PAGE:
We're Following A First-Year Teacher To Learn About Special Ed's Challenges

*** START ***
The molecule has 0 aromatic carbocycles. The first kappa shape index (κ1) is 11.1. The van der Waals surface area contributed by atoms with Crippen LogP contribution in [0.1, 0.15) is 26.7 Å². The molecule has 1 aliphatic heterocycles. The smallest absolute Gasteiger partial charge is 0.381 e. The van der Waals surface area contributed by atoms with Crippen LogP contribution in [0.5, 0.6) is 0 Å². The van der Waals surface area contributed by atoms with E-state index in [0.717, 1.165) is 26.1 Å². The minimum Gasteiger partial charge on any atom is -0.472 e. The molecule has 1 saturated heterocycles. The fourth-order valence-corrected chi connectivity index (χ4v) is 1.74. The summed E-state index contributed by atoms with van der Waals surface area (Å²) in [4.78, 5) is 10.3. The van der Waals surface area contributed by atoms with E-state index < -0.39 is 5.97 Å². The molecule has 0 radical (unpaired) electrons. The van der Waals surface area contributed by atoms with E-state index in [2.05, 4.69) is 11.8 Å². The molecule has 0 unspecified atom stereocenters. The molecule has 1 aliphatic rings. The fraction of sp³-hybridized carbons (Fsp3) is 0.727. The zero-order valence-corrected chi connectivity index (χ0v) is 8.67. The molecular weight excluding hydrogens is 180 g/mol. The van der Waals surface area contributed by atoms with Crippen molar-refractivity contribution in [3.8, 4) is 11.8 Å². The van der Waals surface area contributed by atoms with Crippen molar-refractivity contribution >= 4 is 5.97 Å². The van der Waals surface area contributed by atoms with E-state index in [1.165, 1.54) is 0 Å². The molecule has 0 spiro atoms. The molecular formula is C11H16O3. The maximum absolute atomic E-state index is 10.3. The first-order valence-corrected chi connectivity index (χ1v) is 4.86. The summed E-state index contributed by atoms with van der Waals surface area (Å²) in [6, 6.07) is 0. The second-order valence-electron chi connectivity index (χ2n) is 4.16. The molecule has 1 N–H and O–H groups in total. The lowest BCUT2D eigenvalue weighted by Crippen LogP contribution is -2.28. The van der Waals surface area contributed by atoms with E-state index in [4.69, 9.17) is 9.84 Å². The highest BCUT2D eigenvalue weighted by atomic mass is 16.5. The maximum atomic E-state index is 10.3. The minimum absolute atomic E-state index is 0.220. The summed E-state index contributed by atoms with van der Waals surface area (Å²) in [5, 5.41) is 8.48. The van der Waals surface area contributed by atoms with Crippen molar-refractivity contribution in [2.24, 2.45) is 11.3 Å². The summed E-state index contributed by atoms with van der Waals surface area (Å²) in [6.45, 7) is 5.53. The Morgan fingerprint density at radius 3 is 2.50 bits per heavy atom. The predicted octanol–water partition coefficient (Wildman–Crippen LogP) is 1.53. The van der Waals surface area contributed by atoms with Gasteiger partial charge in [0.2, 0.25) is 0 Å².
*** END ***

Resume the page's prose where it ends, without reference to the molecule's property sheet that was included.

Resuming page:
You may have heard the statistic him half of all teachers quit within five years. That number has been disputed but what is not is that teaching is hard. And teaching special education is especially hard. Special-ed teachers are twice as likely as their coworkers to leave the profession. So we will follow a brand-new special-ed teacher this year to see how things go. Megan Burks introduces him. Meet Elijah Gonzalez. But we will do right now -- what we will do right now is give each group a chance to present. He is young, easy to miss in a room of high school students if it weren't for his thick beard. He's the kind of guy teenagers would want to talk to. Here he is fielding questions from his ninth grade homeroom kids about the tattoo on his forearm. It's a three linked hearts with symbols inside. This represents my sisters. My two older sisters and myself. The firstborn, Second Ward, third born. That's cute. I'm from Chicago. I grew up in Humbolt Park. Is a predominately Puerto Rican community. On the west side. Gonzalez is 27 and moved to San Diego this summer to teach special education at a charter school in Rolonda. The school serves seventh through ninth graders and will become a full-fledged high school in the coming years. Gonzalez is just getting started too. He graduated with an industrial engineering degree. When I graduated I was looking for jobs in my field and I wasn't getting a lot of traction at interviews. They were entry-level positions but with three years experience. I had no experience yet. The student loan bills starting arriving. Gonzalez took a friend's offer to work as a special ed aid at a Chicago middle school. I grew to love the kids. And love teaching them. Not just academics but socially. How to be a productive citizen. I felt like that was missing. I realized how much they needed a role model. So Gonzalez took the leap and became a special-ed teacher. But that's not the end of his story. There are a few challenges ahead. First, Gonzalez arrived in the classroom by way of Teach for America. The nonprofit recruits people from outside the education world to help solve teacher shortages in low income communities. They get their credentials on the job. Teach for America has been criticized because many of its teachers drop out after their two-year stint. After all, they are heading into some of the nation's most challenging schools with limited training under the belts. Gonzalez is arguably heading into the most challenging teaching gig, special-ed teachers experience the same stress and low pay at third general Ed counterparts plus they had to manage special learning plans for each of their students. It's estimated special ed teachers spend about 20% of their days doing what they love helping young minds develop and a third thing, the system for helping students with special needs is a leading with minefields right now. The state and federal governments are urging school districts to include those students in general Ed classes. Districts and parents are trying to make that happen but there are a lot of disagreements. But on Gonzalez's first day of school, those challenges are far from his mind his focus is on his students. I hope they want to come back. That's the big thing. That they feel that they can build a community here. That this will be a good school. That they are excited for the year. And that they are looking forward to tomorrow. We will be back throughout the year to see what lessons we can learn from his experience. Teach for America, for instance, has made strides in ensuring its first year teachers are supported in Gonzalez school may offer lessons Tulsa. Is using a method many schools are transitioning to for special education. In the meantime here is an unexpected lesson from Gonzales' efforts to make a student feel welcome. It turns out Bob Marley is not so cool anymore. The Jamaican guy, Bob Marley. That story by our KPBS Education Reporter, Megan Burks. They can joins me in the studio. Thanks for being here. Thanks, Allison. Tell us why you wanted to take on this project a following a new teacher in the classroom. I will be straight with you. I may new Education Reporter and we are starting out on a beat there is a universe of information you don't know yet. It's an exciting place to be but also a very scary place to be. My thought was if I could connect with a teacher and follow them, I can learn alongside them. Gonzalez, who you follow, is a really being faced with some tall challenges right off. He's being thrown into special education. Did you talk to him about how prepared you to handle that? I wanted to give listeners a sense of who this person is that we will be following. I did not grill him on those details but he definitely trust that it will all work out. He was talking with the students about the need to trust the good intentions of their colleagues around them. I think he is doing the same thing. I think he believes and feels that his colleagues are going to do great teaching and that he's not going to run into a lot of the challenges that a lot of special ed teachers do. While the premises of you taking on the story is that a lot of teachers, not to mention special-ed teachers, don't last very long in the classroom. Are you hoping to discover some of those dynamics? I'm hoping to discover the solutions to those dynamics. I know that with special education teachers, well with all teachers, there is stress and low pay. Was special education teachers there's also a ton of paperwork. That paperwork has legal binding to it because it is required by federal law. It has an added layer of stress. There's just a lot of extra work that has to be done outside of working with kids. I'm interested in finding what are the solutions that teachers are finding so they can spend more time into warming for work with the kids. What did Gonzalez tell you about how he was prepared to get into the classroom? His background was not teaching. That's right. His schooling was an industrial engineering. He has spent some time working with a special ed kids. He was a one-on-one aide at a middle school in Chicago. He does not have a credential and special ed teaching. He has what you call an emergency credential which is what they give Teach for America teachers as they are embarking on the first year. Then they get their true credentials during the year. If you want to talk about formal training outside of the classroom, he has about one month of summer school teaching and about a month of instruction from Teach for America. Emergency credentialing. So, in terms of him being in the classroom. Thrown into the soup, as a work, what support does he have? That's what I want to find out. But what I understand he may have more support than other teachers would have which is why we may be able to learn from him. Teach for America do professional development on a weekly basis with their recruits. They are also in the classroom getting their credentials survey have those professors they can ask questions to. Bright charter school is this darling of education magazines because it is trying a lot of innovative things in partnering with coalitions. Part during with Facebook and all kinds of folks to figure out how to make education better. Is the kind of school where development and evolution is in the blood. And so I get the sense he may have some supports there. And you as the reporter, will you be attending some of these sessions that the teachers are working on in the school? I would very much like to. -- To get a glimpse of how they are attacking this. What are some of the reasons you think that teachers give for leaving so soon? How would you characterize the problem that teachers are facing these days in the classroom? I think it's -- it's just a lot of work. Schools are more toward blended learning and so there's really a focus on meeting kids where they are in the lesson. And adapting to them. So you are making these different adaptations. There is a ton of work. And in addition to that, there's a lot of paperwork. It's just a tough job. Special education has been the subject of much controversy over the years as to whether to integrate or separate into their own classrooms. Where is that controversy at at the moment and what direction may he going? I think that all schools, if they haven't already moving toward integrating special ed students in their general Ed classes. Where they are -- I think what we're looking at now is this transition, this messy transition to schools that have gone all the way in that direction. They still haven't figure out how to help teachers coteach together and run that relationship smoothly. Maybe they haven't quite found that sweet spot as to how many hours a certain child should be based on their special needs everybody is trying to find that sweet spot. There are also schools that haven't really done this transition yet. They will be doing that. It's more important that they are doing it now than before because the California government is requiring that the academic progress of special education students is included in schools outcome measures. That's pretty challenging it sounds like a Liza did pretty well in his first day. How long will you follow him? The idea is to follow him the whole gear and to be there for all the ups and downs. Hopefully we will check in with him quite often. We look learning just forward to learning along with you what it's like to be a teacher in the classroom. Thank you very much. Megan Burks.